Co-sponsored by the City of Sacramento and the OCCC, Adopt-A-Pioneer became the Adopt- A-Plot program in 1996, an innovative concept in cemetery restoration, beautification, and preservation. The program coordinator selects neglected plots that the cemetery supervisor considers abandoned. A team of volunteers, now sixty in number, weed, plant, prune, and water these abandoned plots, creating charming new gardens. Also under the auspices of the Adopt-A-Plot program, Barbara Oliva, heritage rose curator, and the Heritage Rose Group began planting heritage roses at the behest of the city to beautify the north side of the cemetery.
In 1996, the Old City Cemetery Committee asked Sharon Patrician, then a state systems analyst, to become the volunteer coordinator for the Adopt-A-Plot program, a position that Patrician, now retired, still holds eleven years later.
Enter the Perennial Plant Club of Sacramento
The Perennial Plant Club of Sacramento (PPCS) was started in 1988 by a small group of avid gardeners desiring to meet others and exchange ideas on coping with a climate much harsher than that of California’s coastal region. Gardening in the Central Valley is ruled by the sun, and summer temperatures routinely reach into the hundreds. Winters are characterized by mild frosts, with an annual rainfall of approximately eighteen inches per year, falling between October and May.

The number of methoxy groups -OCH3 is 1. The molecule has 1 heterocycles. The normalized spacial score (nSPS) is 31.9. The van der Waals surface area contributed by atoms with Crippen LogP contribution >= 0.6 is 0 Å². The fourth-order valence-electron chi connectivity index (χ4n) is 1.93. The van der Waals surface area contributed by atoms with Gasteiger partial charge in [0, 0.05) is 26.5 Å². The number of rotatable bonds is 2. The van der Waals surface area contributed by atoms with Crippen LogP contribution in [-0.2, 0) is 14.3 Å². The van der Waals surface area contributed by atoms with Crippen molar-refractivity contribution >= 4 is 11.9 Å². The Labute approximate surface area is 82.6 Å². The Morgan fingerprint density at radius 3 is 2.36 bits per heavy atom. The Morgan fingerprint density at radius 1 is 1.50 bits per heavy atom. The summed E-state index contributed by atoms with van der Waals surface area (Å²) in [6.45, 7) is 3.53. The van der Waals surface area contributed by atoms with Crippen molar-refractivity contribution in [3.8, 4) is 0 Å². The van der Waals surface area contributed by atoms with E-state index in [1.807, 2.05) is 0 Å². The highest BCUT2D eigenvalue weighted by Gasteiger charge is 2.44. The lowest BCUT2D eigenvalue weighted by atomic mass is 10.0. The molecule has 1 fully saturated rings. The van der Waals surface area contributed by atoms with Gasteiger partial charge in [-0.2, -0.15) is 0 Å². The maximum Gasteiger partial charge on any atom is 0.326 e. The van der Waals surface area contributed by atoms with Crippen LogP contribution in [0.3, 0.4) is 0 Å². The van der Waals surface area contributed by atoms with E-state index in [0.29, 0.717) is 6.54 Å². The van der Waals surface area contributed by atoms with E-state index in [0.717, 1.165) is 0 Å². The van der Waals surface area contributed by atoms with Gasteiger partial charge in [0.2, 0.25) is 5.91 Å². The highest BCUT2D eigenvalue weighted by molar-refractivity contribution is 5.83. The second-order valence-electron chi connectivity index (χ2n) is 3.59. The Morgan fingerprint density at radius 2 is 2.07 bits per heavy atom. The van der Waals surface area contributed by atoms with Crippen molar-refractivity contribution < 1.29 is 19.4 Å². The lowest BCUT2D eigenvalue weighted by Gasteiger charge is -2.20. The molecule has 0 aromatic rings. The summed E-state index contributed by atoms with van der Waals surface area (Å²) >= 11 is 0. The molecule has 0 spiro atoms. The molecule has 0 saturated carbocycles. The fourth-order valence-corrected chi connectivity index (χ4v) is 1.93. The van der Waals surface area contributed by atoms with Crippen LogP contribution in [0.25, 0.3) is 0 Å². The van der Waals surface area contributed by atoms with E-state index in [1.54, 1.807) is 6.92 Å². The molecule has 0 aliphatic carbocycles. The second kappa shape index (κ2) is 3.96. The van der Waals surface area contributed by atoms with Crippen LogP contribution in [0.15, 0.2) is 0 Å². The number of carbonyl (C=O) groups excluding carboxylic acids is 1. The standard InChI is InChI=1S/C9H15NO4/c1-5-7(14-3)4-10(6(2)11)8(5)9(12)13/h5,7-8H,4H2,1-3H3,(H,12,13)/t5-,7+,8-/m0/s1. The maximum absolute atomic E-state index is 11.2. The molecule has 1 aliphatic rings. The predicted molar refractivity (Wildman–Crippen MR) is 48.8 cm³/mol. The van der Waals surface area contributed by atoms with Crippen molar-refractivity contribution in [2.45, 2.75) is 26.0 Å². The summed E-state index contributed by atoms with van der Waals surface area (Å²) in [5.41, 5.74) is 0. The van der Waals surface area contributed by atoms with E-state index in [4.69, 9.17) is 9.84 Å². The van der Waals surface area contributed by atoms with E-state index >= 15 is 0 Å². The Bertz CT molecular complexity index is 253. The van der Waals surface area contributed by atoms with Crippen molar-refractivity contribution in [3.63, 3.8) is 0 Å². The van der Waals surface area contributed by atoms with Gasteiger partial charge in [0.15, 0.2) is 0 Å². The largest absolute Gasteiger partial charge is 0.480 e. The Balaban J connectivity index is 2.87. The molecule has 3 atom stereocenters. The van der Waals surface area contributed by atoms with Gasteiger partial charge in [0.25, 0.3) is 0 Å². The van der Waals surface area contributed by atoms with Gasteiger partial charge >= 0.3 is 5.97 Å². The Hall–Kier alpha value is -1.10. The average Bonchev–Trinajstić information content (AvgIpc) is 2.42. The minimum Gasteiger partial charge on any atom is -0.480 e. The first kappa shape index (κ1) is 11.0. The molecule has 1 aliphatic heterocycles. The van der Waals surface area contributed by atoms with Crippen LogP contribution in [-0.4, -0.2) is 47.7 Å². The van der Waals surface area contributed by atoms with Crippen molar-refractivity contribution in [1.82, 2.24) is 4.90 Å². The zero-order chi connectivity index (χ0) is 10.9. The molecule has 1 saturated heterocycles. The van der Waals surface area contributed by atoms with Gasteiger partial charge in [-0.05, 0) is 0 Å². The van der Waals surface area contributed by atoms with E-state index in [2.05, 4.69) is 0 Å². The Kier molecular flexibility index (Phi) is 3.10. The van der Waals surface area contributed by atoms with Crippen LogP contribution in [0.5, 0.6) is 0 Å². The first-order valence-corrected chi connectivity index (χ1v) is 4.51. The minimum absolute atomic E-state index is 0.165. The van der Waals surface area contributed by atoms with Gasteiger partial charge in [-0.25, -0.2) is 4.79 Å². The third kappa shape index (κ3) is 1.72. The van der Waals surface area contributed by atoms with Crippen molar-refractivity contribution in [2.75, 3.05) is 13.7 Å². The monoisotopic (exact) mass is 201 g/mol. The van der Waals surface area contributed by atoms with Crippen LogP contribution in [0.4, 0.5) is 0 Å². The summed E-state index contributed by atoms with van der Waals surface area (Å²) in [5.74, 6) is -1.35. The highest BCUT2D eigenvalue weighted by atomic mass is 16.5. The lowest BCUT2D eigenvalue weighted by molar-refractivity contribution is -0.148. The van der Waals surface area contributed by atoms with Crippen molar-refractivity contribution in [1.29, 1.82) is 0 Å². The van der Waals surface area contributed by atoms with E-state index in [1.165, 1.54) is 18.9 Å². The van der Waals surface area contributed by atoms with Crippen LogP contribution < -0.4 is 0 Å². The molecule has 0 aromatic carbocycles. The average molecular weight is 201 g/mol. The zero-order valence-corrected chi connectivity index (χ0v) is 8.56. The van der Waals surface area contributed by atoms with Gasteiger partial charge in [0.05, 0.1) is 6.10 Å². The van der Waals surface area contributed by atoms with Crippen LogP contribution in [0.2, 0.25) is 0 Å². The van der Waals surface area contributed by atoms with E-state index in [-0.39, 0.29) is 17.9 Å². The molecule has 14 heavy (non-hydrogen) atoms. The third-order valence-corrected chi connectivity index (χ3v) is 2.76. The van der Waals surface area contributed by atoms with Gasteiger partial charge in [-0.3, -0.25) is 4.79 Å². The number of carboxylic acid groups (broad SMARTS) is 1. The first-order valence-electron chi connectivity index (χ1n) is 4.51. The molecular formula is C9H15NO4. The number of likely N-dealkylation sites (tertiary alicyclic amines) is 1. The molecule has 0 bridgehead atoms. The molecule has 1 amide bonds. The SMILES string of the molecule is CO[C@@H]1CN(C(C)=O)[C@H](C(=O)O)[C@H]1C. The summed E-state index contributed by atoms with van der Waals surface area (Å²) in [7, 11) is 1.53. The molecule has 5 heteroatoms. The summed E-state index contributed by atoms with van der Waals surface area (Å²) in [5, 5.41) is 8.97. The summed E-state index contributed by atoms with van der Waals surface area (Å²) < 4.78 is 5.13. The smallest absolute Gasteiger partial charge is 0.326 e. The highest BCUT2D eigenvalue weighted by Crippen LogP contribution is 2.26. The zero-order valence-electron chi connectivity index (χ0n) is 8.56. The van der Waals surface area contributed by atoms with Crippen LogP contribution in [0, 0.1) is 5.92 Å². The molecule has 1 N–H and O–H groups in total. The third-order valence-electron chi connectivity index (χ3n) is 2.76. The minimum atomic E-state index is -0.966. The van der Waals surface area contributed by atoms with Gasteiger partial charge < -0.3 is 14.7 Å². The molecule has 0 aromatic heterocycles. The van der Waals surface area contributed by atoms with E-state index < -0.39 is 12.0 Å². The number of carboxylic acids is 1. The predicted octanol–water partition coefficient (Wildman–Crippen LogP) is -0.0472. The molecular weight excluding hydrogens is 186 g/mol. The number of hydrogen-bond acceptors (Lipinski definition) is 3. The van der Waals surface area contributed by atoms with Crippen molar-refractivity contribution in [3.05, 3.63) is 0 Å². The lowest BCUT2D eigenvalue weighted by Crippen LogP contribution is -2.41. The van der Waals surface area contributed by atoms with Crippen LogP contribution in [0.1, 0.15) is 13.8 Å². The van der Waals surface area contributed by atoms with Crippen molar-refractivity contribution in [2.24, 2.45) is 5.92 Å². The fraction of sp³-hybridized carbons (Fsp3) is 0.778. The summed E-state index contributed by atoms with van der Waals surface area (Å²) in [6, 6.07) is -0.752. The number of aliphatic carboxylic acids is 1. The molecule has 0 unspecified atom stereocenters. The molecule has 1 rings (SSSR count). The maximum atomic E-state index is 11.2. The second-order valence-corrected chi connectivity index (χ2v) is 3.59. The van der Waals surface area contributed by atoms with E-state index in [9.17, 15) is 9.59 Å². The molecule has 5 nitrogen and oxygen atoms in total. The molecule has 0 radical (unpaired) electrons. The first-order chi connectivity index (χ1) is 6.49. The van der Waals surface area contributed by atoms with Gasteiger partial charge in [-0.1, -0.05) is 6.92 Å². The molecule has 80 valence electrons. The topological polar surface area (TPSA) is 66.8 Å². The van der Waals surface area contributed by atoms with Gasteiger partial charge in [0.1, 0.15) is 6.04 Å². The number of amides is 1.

With the city’s support, the OCCC began a joint program with the PPCS to improve the appearance of the cemetery’s Hamilton Square area. Patrician, an enthusiastic member of the club, was asked to design and manage this new garden project. She determined that the restoration of several plots was necessary before much planting could occur. Grants from the Glide Foundation of Davis and the PPCS enabled this endeavor. The brick restoration was completed by the Sacramento County Sheriff’s Department Work Release Program.
When restoration began in 1997, only a few trees and roses inhabitated Hamilton Square. That fall, with six volunteers from the PPCS and a crew from the Work Release Program, Patrician began the initial planting of fifteen to twenty Hamilton Square plots; each measured twenty by twenty feet or ten by twenty feet, and was raised eighteen to twenty-four inches high with brick or granite sides. Contributing to that initial planting effort were donations of plants and roses from Barbara Oliva, Robert Hamm, Daisy Mah, PPCS members, and the Target store at Riverside and Broadway. The Columbian loam soil, prevalent in the burial plots, helped assure the success of these early plantings. Over 200 plots in Hamilton Square have now been planted with perennials, roses, flowering shrubs, and bulbs. Each plot has an individual look, yet is tied by design and color to neighboring plots.
As both garden designer and manager of Hamilton Square, Patrician faces many obstacles in choosing the plantings. First, she considers the setting. Hamilton Square is a hot, dry site with few trees, and plants must be able to tolerate Sacramento’s summer drought. Consequently, she has emphasized plants from the world’s mediterranean climate regions. She is also limited by the plot’s size and cannot obscure any of the headstones. She has to consider plants that will stand up to both gophers and heavy-handed but well-meaning Sheriff’s work crew members.